Planning board most sought-after board, committee

by Kelly Corbett
Wednesday, January 15, 2014

Of the five Wrightsville Beach boards and committees accepting applications for 13 appointments, the Wrightsville Beach Planning Board is the most popular with seven applications to fill four seats.

The Wrightsville Beach Board of Aldermen will choose the new members on Thursday, Jan. 23, following a meet and greet with applicants at 5 p.m., before the regular meeting.

Alderman Hank Miller III, a former planning board member, vacated his seat when he was elected as alderman.

“In the history of Wrightsville Beach, I think people have seen that as important to have some experience serving boards and especially the planning board,” Miller said. “… If you live at the beach and are willing to serve, we’re going to take a strong look at you.”

Mayor Pro Tem Darryl Mills said the popularity of planning board comes from dealing with matters of real substance and items that regularly come before the board of aldermen.

“We like a diversity of experiences and abilities and backgrounds,” Mills said.

All seven candidates own Wrightsville Beach homes.

Janice Clark is reapplying for her seat on the planning board after serving one term. Clark is a teacher who likely will be retiring soon and has been a lifelong resident of Wrightsville Beach.

“I’ve spent two years what I feel like being trained,” Clark said. “... I have a vested interest in the beach and the community.”

David Culp, who previously served on the planning board for six years and is a kit car manufacturer and pilot, has been a Wrightsville Beach resident for about 10 years.

“Everything that comes before the planning board is important to somebody,” Culp said. “We just take our time and our diligence to try and bring what we feel is a good answer for the problem and/or the development to the board of aldermen, because we know that they don’t have time to delve in as deeply.”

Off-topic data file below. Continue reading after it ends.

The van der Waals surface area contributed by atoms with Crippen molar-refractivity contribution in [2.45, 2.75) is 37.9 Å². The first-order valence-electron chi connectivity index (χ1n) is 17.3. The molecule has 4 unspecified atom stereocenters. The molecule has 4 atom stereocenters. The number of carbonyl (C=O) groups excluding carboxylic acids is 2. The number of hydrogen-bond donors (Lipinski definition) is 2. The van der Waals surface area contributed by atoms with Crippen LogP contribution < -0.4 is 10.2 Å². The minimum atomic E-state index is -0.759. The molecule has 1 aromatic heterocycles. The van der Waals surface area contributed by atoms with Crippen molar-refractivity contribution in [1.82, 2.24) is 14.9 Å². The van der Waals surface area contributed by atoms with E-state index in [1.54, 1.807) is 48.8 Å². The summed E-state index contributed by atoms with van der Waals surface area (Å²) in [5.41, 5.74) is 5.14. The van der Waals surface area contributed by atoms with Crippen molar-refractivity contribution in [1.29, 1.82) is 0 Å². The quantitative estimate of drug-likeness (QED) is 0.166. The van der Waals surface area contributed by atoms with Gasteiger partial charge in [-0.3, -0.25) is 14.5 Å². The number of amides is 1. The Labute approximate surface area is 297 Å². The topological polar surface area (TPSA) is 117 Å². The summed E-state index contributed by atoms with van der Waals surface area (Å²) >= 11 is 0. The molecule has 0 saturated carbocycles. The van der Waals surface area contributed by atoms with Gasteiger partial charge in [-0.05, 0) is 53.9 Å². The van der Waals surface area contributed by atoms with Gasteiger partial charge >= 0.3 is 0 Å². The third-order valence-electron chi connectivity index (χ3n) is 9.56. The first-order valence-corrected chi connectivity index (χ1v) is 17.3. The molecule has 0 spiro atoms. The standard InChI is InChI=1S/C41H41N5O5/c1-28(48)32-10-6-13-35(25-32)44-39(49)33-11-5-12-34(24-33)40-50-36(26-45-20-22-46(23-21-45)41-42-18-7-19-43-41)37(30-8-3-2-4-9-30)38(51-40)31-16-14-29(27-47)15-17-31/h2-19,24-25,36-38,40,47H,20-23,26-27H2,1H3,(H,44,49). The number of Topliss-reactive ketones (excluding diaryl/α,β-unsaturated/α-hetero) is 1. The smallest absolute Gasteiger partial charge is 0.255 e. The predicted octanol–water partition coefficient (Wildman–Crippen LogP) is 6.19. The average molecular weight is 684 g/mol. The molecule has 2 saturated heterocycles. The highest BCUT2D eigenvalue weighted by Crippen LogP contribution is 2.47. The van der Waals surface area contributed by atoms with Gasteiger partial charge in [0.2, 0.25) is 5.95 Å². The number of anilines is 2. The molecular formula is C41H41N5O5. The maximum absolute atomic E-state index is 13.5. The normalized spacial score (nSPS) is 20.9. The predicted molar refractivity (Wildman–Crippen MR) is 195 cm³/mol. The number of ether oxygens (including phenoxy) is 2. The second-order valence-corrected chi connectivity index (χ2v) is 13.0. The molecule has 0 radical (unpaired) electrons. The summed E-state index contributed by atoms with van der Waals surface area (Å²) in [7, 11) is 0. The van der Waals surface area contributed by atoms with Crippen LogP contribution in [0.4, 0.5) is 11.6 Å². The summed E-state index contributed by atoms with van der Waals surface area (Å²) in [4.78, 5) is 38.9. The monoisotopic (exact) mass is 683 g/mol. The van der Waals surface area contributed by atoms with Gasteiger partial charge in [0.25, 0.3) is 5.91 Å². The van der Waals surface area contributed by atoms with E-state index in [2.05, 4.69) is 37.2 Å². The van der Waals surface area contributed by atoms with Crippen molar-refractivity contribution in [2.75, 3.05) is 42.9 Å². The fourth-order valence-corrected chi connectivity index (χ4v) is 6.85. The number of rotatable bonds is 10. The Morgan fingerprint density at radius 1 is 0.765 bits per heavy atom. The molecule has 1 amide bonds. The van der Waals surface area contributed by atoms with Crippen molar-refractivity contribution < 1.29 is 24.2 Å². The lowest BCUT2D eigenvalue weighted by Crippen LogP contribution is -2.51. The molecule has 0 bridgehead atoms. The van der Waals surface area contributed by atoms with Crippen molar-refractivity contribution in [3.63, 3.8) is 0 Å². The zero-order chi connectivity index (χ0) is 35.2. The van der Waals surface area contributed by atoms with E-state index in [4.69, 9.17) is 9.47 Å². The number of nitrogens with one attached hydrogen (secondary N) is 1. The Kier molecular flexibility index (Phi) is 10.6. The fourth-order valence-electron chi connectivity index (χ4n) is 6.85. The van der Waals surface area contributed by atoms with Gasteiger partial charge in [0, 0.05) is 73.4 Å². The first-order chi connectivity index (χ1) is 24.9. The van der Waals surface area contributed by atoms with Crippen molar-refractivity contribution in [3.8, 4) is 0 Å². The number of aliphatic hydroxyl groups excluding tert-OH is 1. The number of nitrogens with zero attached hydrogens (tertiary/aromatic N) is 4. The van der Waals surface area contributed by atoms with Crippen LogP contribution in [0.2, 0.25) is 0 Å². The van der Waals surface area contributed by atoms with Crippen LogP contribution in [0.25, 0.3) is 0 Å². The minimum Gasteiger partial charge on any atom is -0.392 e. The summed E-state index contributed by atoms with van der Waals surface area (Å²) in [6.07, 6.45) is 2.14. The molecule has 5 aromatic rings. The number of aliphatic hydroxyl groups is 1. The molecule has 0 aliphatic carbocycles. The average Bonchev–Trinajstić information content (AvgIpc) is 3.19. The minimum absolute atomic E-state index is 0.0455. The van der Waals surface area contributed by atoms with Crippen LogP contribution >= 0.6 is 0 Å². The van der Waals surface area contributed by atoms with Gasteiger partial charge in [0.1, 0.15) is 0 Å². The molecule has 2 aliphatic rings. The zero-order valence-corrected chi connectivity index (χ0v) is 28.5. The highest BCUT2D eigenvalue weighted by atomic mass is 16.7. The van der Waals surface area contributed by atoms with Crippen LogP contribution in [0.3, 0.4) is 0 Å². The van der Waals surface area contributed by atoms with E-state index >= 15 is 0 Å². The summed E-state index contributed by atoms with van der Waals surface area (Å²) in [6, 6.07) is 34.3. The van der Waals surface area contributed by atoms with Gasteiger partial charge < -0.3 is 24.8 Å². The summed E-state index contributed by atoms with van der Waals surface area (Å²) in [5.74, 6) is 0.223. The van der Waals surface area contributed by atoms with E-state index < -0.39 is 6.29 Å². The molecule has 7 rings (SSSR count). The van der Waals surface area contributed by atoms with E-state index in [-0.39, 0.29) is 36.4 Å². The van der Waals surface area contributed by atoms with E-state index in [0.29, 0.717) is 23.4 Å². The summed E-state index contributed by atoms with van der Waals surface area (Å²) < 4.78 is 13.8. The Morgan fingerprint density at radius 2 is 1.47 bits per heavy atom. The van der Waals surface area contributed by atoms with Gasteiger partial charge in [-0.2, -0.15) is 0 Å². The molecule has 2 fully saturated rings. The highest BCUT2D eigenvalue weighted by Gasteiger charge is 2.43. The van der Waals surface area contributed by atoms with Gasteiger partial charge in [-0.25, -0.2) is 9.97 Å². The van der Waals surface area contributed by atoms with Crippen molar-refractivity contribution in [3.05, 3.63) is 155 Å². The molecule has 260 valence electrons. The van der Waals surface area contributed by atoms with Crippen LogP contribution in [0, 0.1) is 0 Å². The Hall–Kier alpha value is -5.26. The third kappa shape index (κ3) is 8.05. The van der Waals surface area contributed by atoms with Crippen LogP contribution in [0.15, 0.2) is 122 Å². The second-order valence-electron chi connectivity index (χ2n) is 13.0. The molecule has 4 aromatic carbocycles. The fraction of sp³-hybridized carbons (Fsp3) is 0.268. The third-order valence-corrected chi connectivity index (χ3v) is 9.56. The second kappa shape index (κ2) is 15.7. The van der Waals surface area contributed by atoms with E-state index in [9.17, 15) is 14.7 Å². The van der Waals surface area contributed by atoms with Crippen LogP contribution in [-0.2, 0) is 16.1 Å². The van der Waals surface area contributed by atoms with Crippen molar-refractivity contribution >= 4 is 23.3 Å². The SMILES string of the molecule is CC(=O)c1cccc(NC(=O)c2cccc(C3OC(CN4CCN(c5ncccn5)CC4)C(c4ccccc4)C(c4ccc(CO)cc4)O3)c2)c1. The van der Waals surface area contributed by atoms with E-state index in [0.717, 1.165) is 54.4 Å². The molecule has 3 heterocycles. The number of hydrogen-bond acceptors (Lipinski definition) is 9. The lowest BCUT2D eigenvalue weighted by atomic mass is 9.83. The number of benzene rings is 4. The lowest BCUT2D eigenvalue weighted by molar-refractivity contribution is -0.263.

Culp’s desire to return to the planning board is to help maintain the lifestyle at the beach and look toward the future.

“To keep from being a bedroom community, we’ve got to have the businesses at the beach and keep them there without impeding on anyone’s lifestyle,” Culp said.

Ken Dull, president and owner of McKinley Building Corporation, has lived in Wrightsville Beach for about 20 years, and previously served on the New Hanover County Planning Board and Wilmington City Council Planning Commission.

“I’ve always taken an active role in my community,” Dull said. “It’s my way of giving back. I’m a civil engineer by schooling. I’m just involved in economic development. … You’re going to have growth, you just want it to be the right growth.”

Michael Edmonds, a utilities mechanical specialist with Elementis Chromium, has lived in Wrightsville Beach for three years.

On his application, Edmonds stated that he would be devoted to good attendance and being well informed.

“I am interested in seeing balanced growth while maintaining the character of a small family beach town,” Edmonds stated.

Dr. Andy Hall, an interventional radiologist, has been a Wrightsville Beach resident for about five years. 

“I ran an unsuccessful bid for alderman and at the advice of sitting aldermen and subsequently elected aldermen, it was suggested that I serve on the planning board to provide me with some necessary experience before obtaining a seat as an alderman,” Hall said. “So I am following that advice and hoping to put my best foot forward and help on the planning board.”

Alex Sprunt Murchison, owner and manager in A&N Roofing Inc., has been a Wrightsville Beach resident in a seasonal residence for more than 60 years.

He stated he would enjoy being involved in the management and protection of the community and its natural resources while bringing previous experience with zoning and ordinance issues from his business to the board.

Todd Schoen, owner and operator of Perma Ceram Bathroom Refinishing and Supplies, has been a Wrightsville Beach resident for 20 years and also in the remodeling business for 20 years. He first lived on Greensboro Street and now resides in Harbor Island.

“Seeing Wrightsville Beach through different eyes, from somebody that was 18, 20 years old here as just having fun on the beach to actually now being a parent and a family person is a really unique perspective,” Schoen said. 


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